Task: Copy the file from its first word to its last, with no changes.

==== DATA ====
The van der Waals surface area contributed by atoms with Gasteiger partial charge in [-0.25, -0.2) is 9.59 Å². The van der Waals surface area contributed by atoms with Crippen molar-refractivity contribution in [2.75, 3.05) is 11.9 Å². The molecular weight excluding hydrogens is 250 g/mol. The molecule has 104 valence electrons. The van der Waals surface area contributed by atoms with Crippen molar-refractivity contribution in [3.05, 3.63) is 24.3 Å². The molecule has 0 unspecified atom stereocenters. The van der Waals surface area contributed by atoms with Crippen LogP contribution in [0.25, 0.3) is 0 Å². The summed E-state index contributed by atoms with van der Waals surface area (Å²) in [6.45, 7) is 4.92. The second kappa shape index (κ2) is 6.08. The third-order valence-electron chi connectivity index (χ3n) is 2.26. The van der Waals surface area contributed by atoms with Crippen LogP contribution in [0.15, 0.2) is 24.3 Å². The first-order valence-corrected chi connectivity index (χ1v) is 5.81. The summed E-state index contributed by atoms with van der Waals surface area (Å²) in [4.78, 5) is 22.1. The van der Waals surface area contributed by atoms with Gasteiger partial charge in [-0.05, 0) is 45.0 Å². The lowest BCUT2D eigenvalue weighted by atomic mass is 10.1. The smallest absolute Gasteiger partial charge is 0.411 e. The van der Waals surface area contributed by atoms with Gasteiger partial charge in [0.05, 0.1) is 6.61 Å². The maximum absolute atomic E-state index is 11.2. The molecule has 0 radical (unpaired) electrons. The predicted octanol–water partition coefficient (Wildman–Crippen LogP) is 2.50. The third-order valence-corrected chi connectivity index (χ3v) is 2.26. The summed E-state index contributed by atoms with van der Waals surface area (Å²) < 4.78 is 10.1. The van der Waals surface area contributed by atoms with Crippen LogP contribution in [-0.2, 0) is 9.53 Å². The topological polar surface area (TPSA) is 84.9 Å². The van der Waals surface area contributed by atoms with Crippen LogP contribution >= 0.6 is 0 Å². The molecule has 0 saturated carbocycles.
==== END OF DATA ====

The van der Waals surface area contributed by atoms with Gasteiger partial charge in [-0.25, -0.2) is 9.59 Å². The van der Waals surface area contributed by atoms with Crippen molar-refractivity contribution in [2.75, 3.05) is 11.9 Å². The molecular weight excluding hydrogens is 250 g/mol. The molecule has 104 valence electrons. The van der Waals surface area contributed by atoms with Crippen molar-refractivity contribution in [3.05, 3.63) is 24.3 Å². The molecule has 0 unspecified atom stereocenters. The van der Waals surface area contributed by atoms with Crippen LogP contribution in [0.25, 0.3) is 0 Å². The summed E-state index contributed by atoms with van der Waals surface area (Å²) in [6.45, 7) is 4.92. The second kappa shape index (κ2) is 6.08. The third-order valence-electron chi connectivity index (χ3n) is 2.26. The van der Waals surface area contributed by atoms with Crippen LogP contribution in [0.15, 0.2) is 24.3 Å². The first-order valence-corrected chi connectivity index (χ1v) is 5.81. The summed E-state index contributed by atoms with van der Waals surface area (Å²) in [4.78, 5) is 22.1. The van der Waals surface area contributed by atoms with Gasteiger partial charge in [-0.05, 0) is 45.0 Å². The lowest BCUT2D eigenvalue weighted by atomic mass is 10.1. The smallest absolute Gasteiger partial charge is 0.411 e. The van der Waals surface area contributed by atoms with Gasteiger partial charge in [0.05, 0.1) is 6.61 Å². The maximum absolute atomic E-state index is 11.2. The molecule has 0 radical (unpaired) electrons. The predicted octanol–water partition coefficient (Wildman–Crippen LogP) is 2.50. The third-order valence-corrected chi connectivity index (χ3v) is 2.26. The summed E-state index contributed by atoms with van der Waals surface area (Å²) < 4.78 is 10.1. The van der Waals surface area contributed by atoms with Crippen LogP contribution in [-0.2, 0) is 9.53 Å². The topological polar surface area (TPSA) is 84.9 Å². The van der Waals surface area contributed by atoms with Crippen LogP contribution >= 0.6 is 0 Å². The molecule has 0 saturated carbocycles.